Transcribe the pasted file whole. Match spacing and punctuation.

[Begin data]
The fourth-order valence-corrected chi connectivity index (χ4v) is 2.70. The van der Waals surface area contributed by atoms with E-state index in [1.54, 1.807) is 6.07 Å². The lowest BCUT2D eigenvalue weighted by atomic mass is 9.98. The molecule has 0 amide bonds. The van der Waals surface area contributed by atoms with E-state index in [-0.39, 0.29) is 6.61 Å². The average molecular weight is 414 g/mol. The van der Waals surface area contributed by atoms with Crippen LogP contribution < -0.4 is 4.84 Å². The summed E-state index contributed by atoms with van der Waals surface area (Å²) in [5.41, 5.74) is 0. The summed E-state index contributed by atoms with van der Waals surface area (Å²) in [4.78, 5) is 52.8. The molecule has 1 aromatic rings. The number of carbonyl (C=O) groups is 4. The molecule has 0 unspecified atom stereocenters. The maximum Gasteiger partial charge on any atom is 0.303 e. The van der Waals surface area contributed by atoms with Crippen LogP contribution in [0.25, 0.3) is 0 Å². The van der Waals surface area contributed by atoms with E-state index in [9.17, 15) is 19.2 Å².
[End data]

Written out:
The fourth-order valence-corrected chi connectivity index (χ4v) is 2.70. The van der Waals surface area contributed by atoms with E-state index in [1.54, 1.807) is 6.07 Å². The lowest BCUT2D eigenvalue weighted by atomic mass is 9.98. The molecule has 0 amide bonds. The van der Waals surface area contributed by atoms with E-state index in [-0.39, 0.29) is 6.61 Å². The average molecular weight is 414 g/mol. The van der Waals surface area contributed by atoms with Crippen LogP contribution < -0.4 is 4.84 Å². The summed E-state index contributed by atoms with van der Waals surface area (Å²) in [5.41, 5.74) is 0. The summed E-state index contributed by atoms with van der Waals surface area (Å²) in [4.78, 5) is 52.8. The molecule has 1 aromatic rings. The number of carbonyl (C=O) groups is 4. The molecule has 0 unspecified atom stereocenters. The maximum Gasteiger partial charge on any atom is 0.303 e. The van der Waals surface area contributed by atoms with Crippen LogP contribution in [0.25, 0.3) is 0 Å². The van der Waals surface area contributed by atoms with E-state index in [9.17, 15) is 19.2 Å².